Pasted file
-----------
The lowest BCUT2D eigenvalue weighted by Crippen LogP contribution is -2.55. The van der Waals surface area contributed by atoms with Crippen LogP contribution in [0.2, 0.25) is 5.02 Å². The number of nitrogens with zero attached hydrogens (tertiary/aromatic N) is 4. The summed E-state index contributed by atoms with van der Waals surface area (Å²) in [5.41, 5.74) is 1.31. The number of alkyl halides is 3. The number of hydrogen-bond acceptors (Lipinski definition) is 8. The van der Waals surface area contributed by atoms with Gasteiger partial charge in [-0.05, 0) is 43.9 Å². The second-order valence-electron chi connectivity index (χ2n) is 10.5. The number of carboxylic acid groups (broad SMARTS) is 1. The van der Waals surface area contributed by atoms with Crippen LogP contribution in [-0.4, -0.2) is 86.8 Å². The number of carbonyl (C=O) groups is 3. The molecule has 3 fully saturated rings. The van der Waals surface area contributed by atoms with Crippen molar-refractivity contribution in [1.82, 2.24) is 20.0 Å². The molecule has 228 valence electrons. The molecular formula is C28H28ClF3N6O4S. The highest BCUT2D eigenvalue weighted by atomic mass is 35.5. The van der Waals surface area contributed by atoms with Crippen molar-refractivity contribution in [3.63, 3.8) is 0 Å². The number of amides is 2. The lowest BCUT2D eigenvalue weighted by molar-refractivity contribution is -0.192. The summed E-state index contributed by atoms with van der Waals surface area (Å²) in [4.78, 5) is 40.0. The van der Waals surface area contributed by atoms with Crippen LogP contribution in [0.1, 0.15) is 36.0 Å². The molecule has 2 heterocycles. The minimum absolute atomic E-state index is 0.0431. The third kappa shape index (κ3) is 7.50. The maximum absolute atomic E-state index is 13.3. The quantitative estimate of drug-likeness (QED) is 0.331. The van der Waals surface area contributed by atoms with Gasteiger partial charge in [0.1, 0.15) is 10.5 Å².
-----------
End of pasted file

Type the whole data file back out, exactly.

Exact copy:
The lowest BCUT2D eigenvalue weighted by Crippen LogP contribution is -2.55. The van der Waals surface area contributed by atoms with Crippen LogP contribution in [0.2, 0.25) is 5.02 Å². The number of nitrogens with zero attached hydrogens (tertiary/aromatic N) is 4. The summed E-state index contributed by atoms with van der Waals surface area (Å²) in [5.41, 5.74) is 1.31. The number of alkyl halides is 3. The number of hydrogen-bond acceptors (Lipinski definition) is 8. The van der Waals surface area contributed by atoms with Gasteiger partial charge in [-0.05, 0) is 43.9 Å². The second-order valence-electron chi connectivity index (χ2n) is 10.5. The number of carboxylic acid groups (broad SMARTS) is 1. The van der Waals surface area contributed by atoms with Crippen LogP contribution in [-0.4, -0.2) is 86.8 Å². The number of carbonyl (C=O) groups is 3. The molecule has 3 fully saturated rings. The van der Waals surface area contributed by atoms with Crippen molar-refractivity contribution in [1.82, 2.24) is 20.0 Å². The molecule has 228 valence electrons. The molecular formula is C28H28ClF3N6O4S. The highest BCUT2D eigenvalue weighted by atomic mass is 35.5. The van der Waals surface area contributed by atoms with Crippen molar-refractivity contribution in [3.63, 3.8) is 0 Å². The number of amides is 2. The lowest BCUT2D eigenvalue weighted by molar-refractivity contribution is -0.192. The summed E-state index contributed by atoms with van der Waals surface area (Å²) in [4.78, 5) is 40.0. The van der Waals surface area contributed by atoms with Crippen LogP contribution in [0.1, 0.15) is 36.0 Å². The molecule has 2 heterocycles. The minimum absolute atomic E-state index is 0.0431. The third kappa shape index (κ3) is 7.50. The maximum absolute atomic E-state index is 13.3. The quantitative estimate of drug-likeness (QED) is 0.331. The van der Waals surface area contributed by atoms with Gasteiger partial charge in [0.1, 0.15) is 10.5 Å².